The work in this new space will be cutting-edge but rooted in tradition. Booths there will be selling everything from felted sari scarves to stylish ponchos, high-fashion knitted coats, Zulu telephone wire plates and hooked rugs made in Guatemala from recycled clothing.
Bringing people together on Museum Hill from around the globe for the 14th annual Folk Art Market, July 14-16, seems particularly significant this year, the market’s founders say, as the world seems to become increasingly topsy-turvy.
“This is a triumphant celebration of what’s right with the world,” said Judy Espinar, one of the founders.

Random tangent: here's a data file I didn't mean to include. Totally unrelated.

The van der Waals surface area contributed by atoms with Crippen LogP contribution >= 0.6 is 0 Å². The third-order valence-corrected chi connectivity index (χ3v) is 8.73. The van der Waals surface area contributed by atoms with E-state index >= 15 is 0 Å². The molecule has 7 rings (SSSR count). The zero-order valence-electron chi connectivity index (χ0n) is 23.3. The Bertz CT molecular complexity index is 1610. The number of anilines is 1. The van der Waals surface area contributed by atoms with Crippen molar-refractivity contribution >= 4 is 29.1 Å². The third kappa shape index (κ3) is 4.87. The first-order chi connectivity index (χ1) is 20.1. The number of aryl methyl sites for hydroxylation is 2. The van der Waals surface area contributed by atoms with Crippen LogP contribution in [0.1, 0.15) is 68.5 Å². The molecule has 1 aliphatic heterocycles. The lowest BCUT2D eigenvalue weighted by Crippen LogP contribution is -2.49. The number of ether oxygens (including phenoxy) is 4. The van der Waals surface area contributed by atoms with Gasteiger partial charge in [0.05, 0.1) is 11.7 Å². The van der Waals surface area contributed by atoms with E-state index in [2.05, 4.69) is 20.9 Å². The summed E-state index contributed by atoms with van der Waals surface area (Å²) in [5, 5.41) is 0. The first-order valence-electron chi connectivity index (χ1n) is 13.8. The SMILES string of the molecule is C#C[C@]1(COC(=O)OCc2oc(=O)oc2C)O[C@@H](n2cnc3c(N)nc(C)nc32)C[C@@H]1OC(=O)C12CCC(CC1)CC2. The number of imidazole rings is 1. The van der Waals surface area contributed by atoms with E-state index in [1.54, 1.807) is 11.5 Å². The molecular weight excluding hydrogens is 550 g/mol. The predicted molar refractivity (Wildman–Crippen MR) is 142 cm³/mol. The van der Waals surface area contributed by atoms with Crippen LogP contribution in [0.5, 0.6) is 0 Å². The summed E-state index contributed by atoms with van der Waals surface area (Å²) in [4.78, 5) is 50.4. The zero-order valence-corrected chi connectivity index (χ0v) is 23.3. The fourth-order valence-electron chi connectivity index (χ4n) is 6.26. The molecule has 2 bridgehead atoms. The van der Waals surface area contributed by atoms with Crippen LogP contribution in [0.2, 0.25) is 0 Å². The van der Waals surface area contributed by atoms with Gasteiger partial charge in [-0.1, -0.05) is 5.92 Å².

The market, which boasts more than $25 million in artist earnings since it began, is more popular than ever with artisans around the globe. This year, it drew a record 740 applications, though only about 150 were chosen, fewer than in 2016. Organizers expanded the event last year, but the effort led to some booths being set up in an area off Museum Hill’s Milner Plaza that many artists felt was disadvantageous. The expansion won’t be repeated this year.
In another effort to enhance the shopping experience, the market is piloting a $125 concierge service that includes collecting all of a buyer’s purchases from various artist booths to make checking out easier.
And the quality of the art this year is higher than ever, Espinar said. About two-thirds of the participants are returning artists, and the others are new to the show. The folk art alliance, which presents the summer event, is always scouting for fresh work to include.
This will be Adiv Pure Nature’s first year on Museum Hill.